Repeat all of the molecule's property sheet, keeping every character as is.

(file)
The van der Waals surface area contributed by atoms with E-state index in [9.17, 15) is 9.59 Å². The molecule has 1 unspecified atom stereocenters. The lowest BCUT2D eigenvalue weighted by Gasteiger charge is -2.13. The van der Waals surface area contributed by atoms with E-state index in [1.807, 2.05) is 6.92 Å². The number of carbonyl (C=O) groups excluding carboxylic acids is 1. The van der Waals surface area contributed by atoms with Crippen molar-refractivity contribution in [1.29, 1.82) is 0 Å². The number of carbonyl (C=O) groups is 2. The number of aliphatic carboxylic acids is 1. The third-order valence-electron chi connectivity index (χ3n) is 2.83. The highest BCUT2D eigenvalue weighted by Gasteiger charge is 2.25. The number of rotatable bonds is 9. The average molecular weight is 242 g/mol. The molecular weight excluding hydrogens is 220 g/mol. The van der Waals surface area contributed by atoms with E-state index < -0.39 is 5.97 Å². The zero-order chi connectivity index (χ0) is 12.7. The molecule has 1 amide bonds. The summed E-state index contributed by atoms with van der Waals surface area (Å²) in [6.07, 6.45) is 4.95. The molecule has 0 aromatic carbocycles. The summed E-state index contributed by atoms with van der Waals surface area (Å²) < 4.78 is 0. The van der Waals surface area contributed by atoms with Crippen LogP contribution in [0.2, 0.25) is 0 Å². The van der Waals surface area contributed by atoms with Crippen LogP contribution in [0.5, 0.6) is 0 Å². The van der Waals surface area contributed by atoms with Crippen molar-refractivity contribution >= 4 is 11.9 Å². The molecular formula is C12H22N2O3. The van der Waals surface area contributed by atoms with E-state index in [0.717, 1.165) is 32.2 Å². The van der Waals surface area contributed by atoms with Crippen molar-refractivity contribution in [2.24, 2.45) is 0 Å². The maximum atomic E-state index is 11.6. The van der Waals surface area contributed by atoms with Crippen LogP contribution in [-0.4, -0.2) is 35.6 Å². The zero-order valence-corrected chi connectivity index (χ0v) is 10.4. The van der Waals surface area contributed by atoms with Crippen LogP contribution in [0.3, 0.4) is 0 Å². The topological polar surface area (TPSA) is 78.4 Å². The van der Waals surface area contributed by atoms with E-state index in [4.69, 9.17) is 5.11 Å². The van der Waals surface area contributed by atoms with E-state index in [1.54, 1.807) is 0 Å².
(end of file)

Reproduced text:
The van der Waals surface area contributed by atoms with E-state index in [9.17, 15) is 9.59 Å². The molecule has 1 unspecified atom stereocenters. The lowest BCUT2D eigenvalue weighted by Gasteiger charge is -2.13. The van der Waals surface area contributed by atoms with E-state index in [1.807, 2.05) is 6.92 Å². The number of carbonyl (C=O) groups excluding carboxylic acids is 1. The van der Waals surface area contributed by atoms with Crippen molar-refractivity contribution in [1.29, 1.82) is 0 Å². The number of carbonyl (C=O) groups is 2. The number of aliphatic carboxylic acids is 1. The third-order valence-electron chi connectivity index (χ3n) is 2.83. The highest BCUT2D eigenvalue weighted by Gasteiger charge is 2.25. The number of rotatable bonds is 9. The average molecular weight is 242 g/mol. The molecular weight excluding hydrogens is 220 g/mol. The van der Waals surface area contributed by atoms with E-state index < -0.39 is 5.97 Å². The zero-order chi connectivity index (χ0) is 12.7. The molecule has 1 amide bonds. The summed E-state index contributed by atoms with van der Waals surface area (Å²) in [6.07, 6.45) is 4.95. The molecule has 0 aromatic carbocycles. The summed E-state index contributed by atoms with van der Waals surface area (Å²) < 4.78 is 0. The van der Waals surface area contributed by atoms with Crippen LogP contribution in [0.2, 0.25) is 0 Å². The van der Waals surface area contributed by atoms with Crippen LogP contribution in [0.5, 0.6) is 0 Å². The van der Waals surface area contributed by atoms with Crippen molar-refractivity contribution >= 4 is 11.9 Å². The molecular formula is C12H22N2O3. The van der Waals surface area contributed by atoms with E-state index in [0.717, 1.165) is 32.2 Å². The van der Waals surface area contributed by atoms with Crippen molar-refractivity contribution in [2.24, 2.45) is 0 Å². The maximum atomic E-state index is 11.6. The van der Waals surface area contributed by atoms with Crippen LogP contribution in [-0.4, -0.2) is 35.6 Å². The zero-order valence-corrected chi connectivity index (χ0v) is 10.4. The van der Waals surface area contributed by atoms with Crippen LogP contribution in [0.3, 0.4) is 0 Å². The topological polar surface area (TPSA) is 78.4 Å². The van der Waals surface area contributed by atoms with E-state index in [4.69, 9.17) is 5.11 Å². The van der Waals surface area contributed by atoms with E-state index in [1.54, 1.807) is 0 Å².